2.  How am I to live that my aging and dying will glorify God?
  3.  How will caring for the elderly sick and dying as a spiritual discipline make a difference in my life and in my community

Song of Praise

There Is A Hope



  1.  Romans 6:23
  2.  Romans 1:29-31.NLT
  3.  Luke 8:50
  4.  Luke 8:52-55
  5.  Nouwen Meditation: Live Under The Blessing, 20 March 2022
  6.  Rob Moll; The Art of Dying, page 132 
  7.  Ibid, 161
  8.  Ibid, 178
  9.  Romans 14:7-9
  10. There Is A Hope, Stuart Townsend

From Doubts To Wonder


Matthew 14:22-33


“But Jesus spoke to them at once. “Don’t be afraid.” he said. “Take courage. I am here!” Matthew 14:27 NLT

Adversities and failures in life are but roadblocks to a life that goes Nowhere. In such times, we are to pray for guidance to embark on the road to a life of righteousness that is Now Here. It is the way of the Cross which is filled with doubts and fears. As human beings, we are the only creatures who have doubts as we have higher levels of consciousness. We are able to reflect on the past and to contemplate the future.  When we live our lives under the control of our mammalian and reptilian brains, we are driven by our desires and instincts. But as human beings we are created for higher things. We can choose to let our fears be stumbling stones driving us to doubt or we can use our fears to be stepping stones to lead us to a faith in the wonders of God.

The disciples were in a storm when they saw Jesus  walking on water towards them. They were terrified and thought they were seeing a ghost. Jesus spoke to them: “Don’t be afraid. Take courage. I am here!” Peter then asked to walk to Jesus to prove that it was really Jesus walking in the storm. However, as Peter began walking on the water towards Jesus, he saw the strong wind and waves. He was terrified and began to sink and cried out to Jesus, “Save me, Lord!”:

“Jesus Immediately reached out and grabbed him. “You have so little faith,” Jesus said. “Why did you doubt me?”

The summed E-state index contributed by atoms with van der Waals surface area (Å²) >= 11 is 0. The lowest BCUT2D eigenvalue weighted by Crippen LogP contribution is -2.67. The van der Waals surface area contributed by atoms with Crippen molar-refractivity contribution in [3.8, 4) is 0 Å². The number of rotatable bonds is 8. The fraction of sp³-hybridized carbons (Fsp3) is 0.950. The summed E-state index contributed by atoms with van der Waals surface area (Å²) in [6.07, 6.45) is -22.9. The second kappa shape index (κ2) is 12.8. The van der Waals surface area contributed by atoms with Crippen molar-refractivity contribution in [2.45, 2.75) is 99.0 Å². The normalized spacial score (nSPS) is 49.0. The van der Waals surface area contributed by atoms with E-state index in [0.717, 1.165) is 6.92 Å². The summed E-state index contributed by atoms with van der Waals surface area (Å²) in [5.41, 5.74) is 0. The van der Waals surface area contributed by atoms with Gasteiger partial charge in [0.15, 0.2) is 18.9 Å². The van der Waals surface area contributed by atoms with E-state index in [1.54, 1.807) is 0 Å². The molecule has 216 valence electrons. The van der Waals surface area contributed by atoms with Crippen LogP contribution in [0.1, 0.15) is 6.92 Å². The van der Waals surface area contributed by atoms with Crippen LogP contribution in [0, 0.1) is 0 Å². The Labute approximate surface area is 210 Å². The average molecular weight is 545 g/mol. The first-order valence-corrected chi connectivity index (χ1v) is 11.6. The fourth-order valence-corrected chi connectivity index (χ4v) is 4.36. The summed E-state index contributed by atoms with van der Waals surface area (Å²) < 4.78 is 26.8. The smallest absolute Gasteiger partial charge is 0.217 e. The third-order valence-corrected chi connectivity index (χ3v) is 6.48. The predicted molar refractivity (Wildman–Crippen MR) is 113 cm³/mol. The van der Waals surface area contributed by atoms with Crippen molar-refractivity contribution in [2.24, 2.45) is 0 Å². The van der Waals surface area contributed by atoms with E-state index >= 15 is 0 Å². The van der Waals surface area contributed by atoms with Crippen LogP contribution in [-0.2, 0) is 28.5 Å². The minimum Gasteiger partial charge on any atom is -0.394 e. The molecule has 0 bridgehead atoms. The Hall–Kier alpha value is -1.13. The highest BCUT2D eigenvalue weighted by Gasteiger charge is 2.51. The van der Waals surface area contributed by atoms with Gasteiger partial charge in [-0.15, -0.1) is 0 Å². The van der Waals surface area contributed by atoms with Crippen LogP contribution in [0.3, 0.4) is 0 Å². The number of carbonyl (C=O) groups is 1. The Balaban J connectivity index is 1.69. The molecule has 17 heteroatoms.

The wind stopped when they climbed back into the boat and the disciples were filled with awe and wonder as they worshiped him and declared, “You really are the Son of God.”1

Peter’s failure to walk on water towards Jesus was a reflection of his fearfulness which led him to lose faith in Jesus’ call, “Yes, come.” Instead of keeping his eyes on Jesus, Peter shifted his attention to the wind and the waves and fear melted his courage. Doubt is the expression of our fears and our desire to be in control. Peter’s courage sank when his fears drove him to doubt.

 Trust is the expression of our faith and a surrendered will to God. Peter could have just waited for Jesus to get into the boat instead of trying to walk on water. So often we are tempted to do great things for God with a shallow faith. But by grace God turns our times of doubt into opportunities to experience His wonders.

In the storms of life, we can try to walk in the storm or to wait out the storm.  The failure of Peter to walk in the storm teaches us  the important lesson that we need great faith to walk in the storm  or we will be sunk by our doubts. The good news is that when we are drowning in half truths and lies we can cry out:

“I am drowning in tears. Strengthen me as  you promised. Turn me away from a life of lies. Graciously provide me with your teachings.  I have chosen a life of faithfulness.”2 

The good news of the gospel is that the Lord is present with us. We need only a mustard seed faith to be still and to stand on the promise that God is our refuge and our strength:

“God is our refuge and strength, always ready to help in times of trouble. So we will not fear when earthquakes come and the mountains crumble into the sea. Let the oceans roar and foam. Let the mountains tremble as the waters surge……

Be still and know that I am God. I will be honored  by every nation. I will be honored throughout the world. The Lord of Heaven’s Armies is here among us; the God of Israel is our fortress.”3

Courage is not the absence of fear – it is confidence in God’s presence in the face of fear. The disciples were told to have courage for Jesus was with them.  The practice of the presence of God in our daily lives is therefore of utmost importance.  To do so, I need to  read the bible with a surrendered heart  and invite the Holy Spirit to lead me into Christ’s presence through the Word of God. I can read the bible to know about God with my thinking mind but my faith will remain shallow.  Feeding on God’s Word is not  filling my mind with bible verses – it is reflecting on God’s Word to examine my heart and to rewire my mind: